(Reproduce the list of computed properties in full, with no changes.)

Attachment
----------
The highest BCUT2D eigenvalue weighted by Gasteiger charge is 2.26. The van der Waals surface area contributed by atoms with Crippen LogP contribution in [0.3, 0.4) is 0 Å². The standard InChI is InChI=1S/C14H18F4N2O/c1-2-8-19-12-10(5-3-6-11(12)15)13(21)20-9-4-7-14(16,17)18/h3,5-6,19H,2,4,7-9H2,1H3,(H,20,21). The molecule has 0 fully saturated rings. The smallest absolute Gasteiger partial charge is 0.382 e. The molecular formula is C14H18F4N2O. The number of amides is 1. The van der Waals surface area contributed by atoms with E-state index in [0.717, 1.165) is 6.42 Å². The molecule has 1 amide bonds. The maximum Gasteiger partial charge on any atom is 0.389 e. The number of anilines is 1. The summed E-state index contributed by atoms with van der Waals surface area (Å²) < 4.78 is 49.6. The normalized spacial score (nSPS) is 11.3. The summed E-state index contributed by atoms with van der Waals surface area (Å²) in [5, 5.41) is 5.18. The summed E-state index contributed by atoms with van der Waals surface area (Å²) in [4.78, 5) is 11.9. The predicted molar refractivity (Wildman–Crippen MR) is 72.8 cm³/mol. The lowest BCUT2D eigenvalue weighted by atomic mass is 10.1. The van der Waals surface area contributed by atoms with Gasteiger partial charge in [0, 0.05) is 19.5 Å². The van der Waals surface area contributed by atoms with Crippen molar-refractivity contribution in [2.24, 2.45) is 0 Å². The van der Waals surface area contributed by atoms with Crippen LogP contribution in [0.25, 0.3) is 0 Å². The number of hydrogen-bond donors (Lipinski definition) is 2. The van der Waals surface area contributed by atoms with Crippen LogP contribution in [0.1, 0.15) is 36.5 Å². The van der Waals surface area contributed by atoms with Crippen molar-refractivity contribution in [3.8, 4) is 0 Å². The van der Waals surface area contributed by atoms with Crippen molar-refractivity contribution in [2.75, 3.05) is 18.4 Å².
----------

The highest BCUT2D eigenvalue weighted by Gasteiger charge is 2.26. The van der Waals surface area contributed by atoms with Crippen LogP contribution in [0.3, 0.4) is 0 Å². The standard InChI is InChI=1S/C14H18F4N2O/c1-2-8-19-12-10(5-3-6-11(12)15)13(21)20-9-4-7-14(16,17)18/h3,5-6,19H,2,4,7-9H2,1H3,(H,20,21). The molecule has 0 fully saturated rings. The smallest absolute Gasteiger partial charge is 0.382 e. The molecular formula is C14H18F4N2O. The number of amides is 1. The van der Waals surface area contributed by atoms with E-state index in [0.717, 1.165) is 6.42 Å². The molecule has 1 amide bonds. The maximum Gasteiger partial charge on any atom is 0.389 e. The number of anilines is 1. The summed E-state index contributed by atoms with van der Waals surface area (Å²) < 4.78 is 49.6. The normalized spacial score (nSPS) is 11.3. The summed E-state index contributed by atoms with van der Waals surface area (Å²) in [5, 5.41) is 5.18. The summed E-state index contributed by atoms with van der Waals surface area (Å²) in [4.78, 5) is 11.9. The predicted molar refractivity (Wildman–Crippen MR) is 72.8 cm³/mol. The lowest BCUT2D eigenvalue weighted by atomic mass is 10.1. The van der Waals surface area contributed by atoms with Gasteiger partial charge in [0, 0.05) is 19.5 Å². The van der Waals surface area contributed by atoms with Crippen molar-refractivity contribution in [2.24, 2.45) is 0 Å². The van der Waals surface area contributed by atoms with Crippen LogP contribution in [0.25, 0.3) is 0 Å². The number of hydrogen-bond donors (Lipinski definition) is 2. The van der Waals surface area contributed by atoms with Crippen LogP contribution in [0.1, 0.15) is 36.5 Å². The van der Waals surface area contributed by atoms with Crippen molar-refractivity contribution in [3.8, 4) is 0 Å². The van der Waals surface area contributed by atoms with Crippen molar-refractivity contribution in [2.75, 3.05) is 18.4 Å².